EDINBURG — After four weeks of testimony, jurors began deliberating Thursday in the Eloy Heraclio Alcala capital murder case, after the prosecution and defense had their final chance to present their version of the case.
Visiting state District Judge Romeo Flores sent jurors home Thursday after an hour of deliberation, and will return to the courtroom at 8:30 a.m. Friday.
Alcala, 51, declined to testify Thursday and has maintained his innocence in the deaths of David Garcia, 21, and Victor De La Cruz, 35, who were shot at close range in the early morning hours of Oct. 8, 2010, at the intersection of Sabino Avenue and Santa Monica Street in Pharr.
Alcala is one of two defendants in the case, his son, Eloy Jiovanni Perez Alcala, having been convicted in a 2011 trial. Alcala Sr. was convicted as well in 2012, a few months after his son was sentenced to life in prison, but won a new trial on appeal in 2014.
With no eye witnesses to the shooting and no murder weapon discovered, Assistant District Attorney Monica Baron Auger, the lead prosecutor in the case, urged jurors to analyze the circumstantial evidence.
Auger and her co-counsel, Assistant District Attorney Carisa Rivera Casarez, argued throughout the trial that the father and son shot Garcia after he and Jiovanni got into a physical altercation hours before. Afterward, the Alcalas arrived at Garcia’s house around 1 a.m., only to find him not there, according to testimony from Garcia’s mother and sister.
“His son was disrespected; how dare he be disrespected. Let’s go and find the person that you were fighting with and who was mouthing off at you, and guess what, they found him,” Auger said during closing arguments. “Where was David Garcia shot? In the mouth — because they wanted to make sure that was the last thing he remembered is to never mouth off at Eloy Jiovanni again.”
De La Cruz, Garcia’s cousin, was “unfortunately in the wrong place at the wrong time,” Auger added, noting that he was shot in the back as he tried to run away.
She highlighted for jurors the fact that a pink receipt matching those discovered in the elder Alcala’s truck — which fit the description of the suspect vehicle neighbors gave to police — was found next to a casing at the scene of the shooting. Garcia’s blood was found on the sole of Jiovanni’s shoe and De La Cruz’s blood on his jeans, and both Alcalas had gunshot residue on their clothing and on the father’s hand.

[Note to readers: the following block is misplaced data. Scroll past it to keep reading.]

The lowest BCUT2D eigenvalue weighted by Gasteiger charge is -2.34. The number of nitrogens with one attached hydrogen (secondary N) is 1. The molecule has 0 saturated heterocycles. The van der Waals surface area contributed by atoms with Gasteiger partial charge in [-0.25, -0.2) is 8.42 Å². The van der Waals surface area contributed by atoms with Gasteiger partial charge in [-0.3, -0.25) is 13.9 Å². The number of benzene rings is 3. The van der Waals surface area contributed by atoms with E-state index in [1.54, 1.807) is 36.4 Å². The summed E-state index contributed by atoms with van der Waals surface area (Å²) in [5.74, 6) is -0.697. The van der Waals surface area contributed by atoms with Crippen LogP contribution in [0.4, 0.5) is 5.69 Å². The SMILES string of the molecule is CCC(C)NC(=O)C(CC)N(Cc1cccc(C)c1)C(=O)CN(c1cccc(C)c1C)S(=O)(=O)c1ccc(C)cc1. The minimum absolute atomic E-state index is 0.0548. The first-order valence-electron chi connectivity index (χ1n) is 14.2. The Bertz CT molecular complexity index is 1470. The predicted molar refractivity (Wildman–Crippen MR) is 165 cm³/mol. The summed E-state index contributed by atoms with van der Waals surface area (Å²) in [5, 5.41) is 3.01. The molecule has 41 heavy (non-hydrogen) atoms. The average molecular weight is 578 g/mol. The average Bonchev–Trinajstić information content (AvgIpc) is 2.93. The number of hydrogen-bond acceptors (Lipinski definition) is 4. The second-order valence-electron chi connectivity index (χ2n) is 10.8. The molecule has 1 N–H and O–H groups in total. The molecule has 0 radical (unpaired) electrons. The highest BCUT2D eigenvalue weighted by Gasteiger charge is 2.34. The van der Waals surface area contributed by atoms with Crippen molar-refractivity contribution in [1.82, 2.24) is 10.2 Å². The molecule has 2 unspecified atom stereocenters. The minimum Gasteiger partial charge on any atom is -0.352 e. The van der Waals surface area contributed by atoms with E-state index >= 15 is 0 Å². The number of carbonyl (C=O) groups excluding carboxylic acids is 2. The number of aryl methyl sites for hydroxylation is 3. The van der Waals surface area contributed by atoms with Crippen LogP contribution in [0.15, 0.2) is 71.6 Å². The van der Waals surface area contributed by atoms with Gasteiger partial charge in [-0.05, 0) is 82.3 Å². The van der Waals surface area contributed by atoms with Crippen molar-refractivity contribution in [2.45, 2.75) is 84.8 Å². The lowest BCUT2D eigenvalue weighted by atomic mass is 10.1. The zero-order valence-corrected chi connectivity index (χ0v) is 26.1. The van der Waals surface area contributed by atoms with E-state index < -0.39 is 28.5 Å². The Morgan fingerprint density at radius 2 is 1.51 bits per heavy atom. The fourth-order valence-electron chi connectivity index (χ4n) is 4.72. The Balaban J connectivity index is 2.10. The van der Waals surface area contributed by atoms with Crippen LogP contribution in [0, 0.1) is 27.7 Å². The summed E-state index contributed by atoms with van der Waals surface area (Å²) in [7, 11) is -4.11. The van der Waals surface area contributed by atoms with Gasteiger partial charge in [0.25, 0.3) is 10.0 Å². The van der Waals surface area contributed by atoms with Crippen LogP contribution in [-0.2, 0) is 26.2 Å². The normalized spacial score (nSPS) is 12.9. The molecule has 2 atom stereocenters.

“This is not a theory, this is not something that I am trying to make fit. These are facts; this is evidence,” Auger said, a response to the defense’s critique throughout the trial that the Pharr Police Department recovered and selected evidence for forensic analysis that fit a narrow theory.
In his closing argument, Alcala’s lead attorney Jaime Alemán argued that the state’s case against his client has always been about a theory. His stance during trial has been that the true killer, or killers got away due to a lack of investigation by police.
“The problem with the theory is that it only wants you to look at what fits in that story and it wants you to disregard anything that does not fit …” he said, pointing to discrepancies between police officers’ reports and statements made eight years later on the stand, and asking why certain pieces of evidence were never analyzed, such as blood found in Jiovanni’s car in which his altercation with Garcia allegedly took place.
Alemán also highlighted how testimony given by the victims’ family members differed from their initial statements to police, and questioned why the prosecution decided not to bring the neighbors who called 9-1-1 reporting the shooting as witnesses, arguing it was because their version of events don’t fit the theory of the case. While many police officers were brought before the jury, not all were called, such as the main investigator tasked with overseeing the search of the Alcala residence.
“When you think about this night, honestly, do you really have a clear idea what happened, what was going on? Do you really have a timeline in your mind?” Alemán asked the jury.
“It’s not your job to solve the case … as jurors it’s your job to hold (the prosecutors) to their responsibility, hold them to their burden, hold them to their proof, and unless you’re convinced … (the law) says you must find the defendant not guilty,” he said.
If convicted of Garcia and De la Cruz’s murders, Alcala will be sentenced to life in prison without the possibility of parole.